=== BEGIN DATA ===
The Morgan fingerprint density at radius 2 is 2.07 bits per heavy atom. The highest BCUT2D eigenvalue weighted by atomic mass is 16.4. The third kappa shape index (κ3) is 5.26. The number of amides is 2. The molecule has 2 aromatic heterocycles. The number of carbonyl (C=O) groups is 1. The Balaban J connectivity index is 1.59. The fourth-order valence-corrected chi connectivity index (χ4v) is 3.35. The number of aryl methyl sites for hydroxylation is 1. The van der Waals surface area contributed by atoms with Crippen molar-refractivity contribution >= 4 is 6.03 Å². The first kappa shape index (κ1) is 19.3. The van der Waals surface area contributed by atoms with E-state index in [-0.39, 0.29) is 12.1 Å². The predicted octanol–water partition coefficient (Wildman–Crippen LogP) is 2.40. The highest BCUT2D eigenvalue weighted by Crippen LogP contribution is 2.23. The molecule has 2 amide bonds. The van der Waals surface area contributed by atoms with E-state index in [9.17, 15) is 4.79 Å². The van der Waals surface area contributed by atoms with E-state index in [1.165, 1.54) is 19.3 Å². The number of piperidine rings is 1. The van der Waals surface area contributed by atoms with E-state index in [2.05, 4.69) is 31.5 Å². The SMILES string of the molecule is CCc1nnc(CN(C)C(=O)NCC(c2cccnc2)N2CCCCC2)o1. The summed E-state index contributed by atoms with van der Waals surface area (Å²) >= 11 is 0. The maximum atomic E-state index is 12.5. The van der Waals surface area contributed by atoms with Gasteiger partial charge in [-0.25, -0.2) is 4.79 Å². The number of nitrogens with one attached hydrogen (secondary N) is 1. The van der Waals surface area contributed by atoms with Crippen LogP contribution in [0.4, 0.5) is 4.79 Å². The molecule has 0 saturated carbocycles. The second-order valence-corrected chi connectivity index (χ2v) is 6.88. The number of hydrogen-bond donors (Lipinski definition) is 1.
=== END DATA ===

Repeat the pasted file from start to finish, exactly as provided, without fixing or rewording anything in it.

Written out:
The Morgan fingerprint density at radius 2 is 2.07 bits per heavy atom. The highest BCUT2D eigenvalue weighted by atomic mass is 16.4. The third kappa shape index (κ3) is 5.26. The number of amides is 2. The molecule has 2 aromatic heterocycles. The number of carbonyl (C=O) groups is 1. The Balaban J connectivity index is 1.59. The fourth-order valence-corrected chi connectivity index (χ4v) is 3.35. The number of aryl methyl sites for hydroxylation is 1. The van der Waals surface area contributed by atoms with Crippen molar-refractivity contribution >= 4 is 6.03 Å². The first kappa shape index (κ1) is 19.3. The van der Waals surface area contributed by atoms with E-state index in [-0.39, 0.29) is 12.1 Å². The predicted octanol–water partition coefficient (Wildman–Crippen LogP) is 2.40. The highest BCUT2D eigenvalue weighted by Crippen LogP contribution is 2.23. The molecule has 2 amide bonds. The van der Waals surface area contributed by atoms with E-state index in [9.17, 15) is 4.79 Å². The van der Waals surface area contributed by atoms with E-state index in [1.165, 1.54) is 19.3 Å². The number of piperidine rings is 1. The van der Waals surface area contributed by atoms with E-state index in [2.05, 4.69) is 31.5 Å². The SMILES string of the molecule is CCc1nnc(CN(C)C(=O)NCC(c2cccnc2)N2CCCCC2)o1. The summed E-state index contributed by atoms with van der Waals surface area (Å²) >= 11 is 0. The maximum atomic E-state index is 12.5. The van der Waals surface area contributed by atoms with Gasteiger partial charge in [-0.25, -0.2) is 4.79 Å². The number of nitrogens with one attached hydrogen (secondary N) is 1. The van der Waals surface area contributed by atoms with Crippen LogP contribution in [0.4, 0.5) is 4.79 Å². The molecule has 0 saturated carbocycles. The second-order valence-corrected chi connectivity index (χ2v) is 6.88. The number of hydrogen-bond donors (Lipinski definition) is 1.